Retrotechtacular: The Omega Navigational System

In 1971, the United States Navy launched the Omega navigational system for submarines and surface ships. The system used radio frequencies and phase difference calculations to determine global position. A network of eight (VLF) transmitter sites spread around the globe made up the system, which required the cooperation of six other nations.

Omega’s fix accuracy was somewhere between one and two nautical miles. Her eight transmitter stations were positioned around the Earth such that any single point on the planet could receive a usable signal from at least five stations. All of the transmitters were synchronized to a Cesium clock and emitted signals on a time-shared schedule.

LOP-thumbA ship’s receiving equipment performed navigation by comparing the phase difference between detected signals. This calculation was based around “lanes” that served to divvy up the distance between stations into equal divisions. A grid of these lanes formed by eight stations’ worth of overlapping signals provides intersecting lines of position (LOP) that give the sailor his fix.

In order for the lane numbers to have meaning, the sailor has to dial in his starting lane number in port based on the maps. He would then select the pair of stations nearest him, which were designated with the letters A to H. He would consult the skywave correction tables and make small adjustments for atmospheric conditions and other variances. Finally, he would set his lane number manually and set sail.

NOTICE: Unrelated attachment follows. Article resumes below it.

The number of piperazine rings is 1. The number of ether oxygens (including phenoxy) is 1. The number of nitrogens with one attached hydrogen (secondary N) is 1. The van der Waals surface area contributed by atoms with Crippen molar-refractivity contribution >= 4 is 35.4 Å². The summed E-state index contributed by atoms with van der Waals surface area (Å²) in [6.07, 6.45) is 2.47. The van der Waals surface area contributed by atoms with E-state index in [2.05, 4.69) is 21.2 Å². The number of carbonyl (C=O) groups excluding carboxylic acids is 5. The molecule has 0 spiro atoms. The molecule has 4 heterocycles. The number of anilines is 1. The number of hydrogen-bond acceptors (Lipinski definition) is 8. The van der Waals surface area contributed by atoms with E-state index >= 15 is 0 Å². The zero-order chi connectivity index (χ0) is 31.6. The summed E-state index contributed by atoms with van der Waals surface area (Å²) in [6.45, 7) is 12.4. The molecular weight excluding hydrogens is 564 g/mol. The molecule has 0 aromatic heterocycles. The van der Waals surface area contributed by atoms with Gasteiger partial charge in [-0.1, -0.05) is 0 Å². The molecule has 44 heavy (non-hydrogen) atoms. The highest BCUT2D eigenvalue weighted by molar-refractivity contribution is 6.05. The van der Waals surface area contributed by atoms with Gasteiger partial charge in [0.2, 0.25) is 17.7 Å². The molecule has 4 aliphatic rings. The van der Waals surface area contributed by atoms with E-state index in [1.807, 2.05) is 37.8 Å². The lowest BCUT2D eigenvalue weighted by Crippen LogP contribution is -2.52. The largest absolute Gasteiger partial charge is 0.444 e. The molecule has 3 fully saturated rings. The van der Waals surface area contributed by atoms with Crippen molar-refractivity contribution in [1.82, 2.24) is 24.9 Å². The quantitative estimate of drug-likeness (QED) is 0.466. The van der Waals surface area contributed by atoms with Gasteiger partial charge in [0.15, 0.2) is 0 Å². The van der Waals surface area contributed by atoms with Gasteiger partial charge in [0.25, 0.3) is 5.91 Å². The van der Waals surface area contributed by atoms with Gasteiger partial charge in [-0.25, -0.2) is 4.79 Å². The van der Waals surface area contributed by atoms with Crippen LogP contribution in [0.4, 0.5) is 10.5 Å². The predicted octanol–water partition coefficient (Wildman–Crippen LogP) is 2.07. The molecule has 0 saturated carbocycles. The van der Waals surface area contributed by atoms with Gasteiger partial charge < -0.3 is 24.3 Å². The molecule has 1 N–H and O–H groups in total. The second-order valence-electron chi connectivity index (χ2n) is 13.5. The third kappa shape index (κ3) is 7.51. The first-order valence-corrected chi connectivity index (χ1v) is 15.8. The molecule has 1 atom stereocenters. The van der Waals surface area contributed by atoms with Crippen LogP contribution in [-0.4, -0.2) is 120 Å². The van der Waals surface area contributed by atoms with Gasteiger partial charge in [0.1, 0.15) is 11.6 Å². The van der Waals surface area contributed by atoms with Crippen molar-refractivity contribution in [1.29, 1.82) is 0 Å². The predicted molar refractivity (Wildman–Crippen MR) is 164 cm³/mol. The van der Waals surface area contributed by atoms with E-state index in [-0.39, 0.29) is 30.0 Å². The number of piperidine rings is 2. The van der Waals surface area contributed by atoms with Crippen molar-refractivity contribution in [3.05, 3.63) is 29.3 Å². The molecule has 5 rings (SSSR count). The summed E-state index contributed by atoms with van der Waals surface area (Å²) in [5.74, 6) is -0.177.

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50 Winners Using Freescale Parts

For the last few weeks we’ve been celebrating builds that use parts from our manufacturer sponsors of the 2015 Hackaday Prize. Today we are happy to announce 50 winners who used Freescale parts in their builds. Making the cut is one thing, but rising to the top is another. These builds show off some amazing work from those who entered them. In addition to the prizes which we’ll be sending out, we’d like these projects to receive the recognition they deserve. Please take the time to click through to the projects, explore what has been accomplished, and leave congratulations a comment on the project page.

Still Time to Win!

We’re far from the end of the line. We’ll be giving roughly $17,000 more in prizes before the entry round closes in the middle of August. Enter your build now for a chance in these weekly contests! This week we’re looking for things that move in our Wings, Wheels, and Propellers Contest.

One voter will win $1000 from the Hackaday Store this week as well! Anyone is welcome to vote in Astronaut or Not.  The drawing is this afternoon, Vote Now!

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3 Hours until Collabatorium

This is your 90-minute warning. This week’s Collabatorium begins in just 1.5 hours and you’re invited. To join in just click the “Request to join this project” found on the left sidebar of the Hacker Channel page.

Once you’ve joined you can open up the Group Messaging for that project, one of the many awesome collaboration features on Starting at 1700 UTC we’ll launch the Collabatorium to celebrate, discuss, encourage, and find partners for 2015 Hackaday Prize Entries. This edition of the live event is hosted by [Sophi Kravitz] and [Jasmine Brackett].

vote-shortWhile we have your attention, here’s another reminder to head on over and Vote in Astronaut or Not. Each week we draw a random hacker number for a $1000 giveaway, but only if you have voted!. The next drawing is TODAY so get at least one vote in right away to qualify.

The 2015 Hackaday Prize is sponsored by:

Insane 33 Port USB charger

Like it or not, Hackers gonna hack. And when your hackerspace has someone who looks like Doc Brown from Back to the Future, the builds can get a bit weird, like this Hack42 FestivalCharger.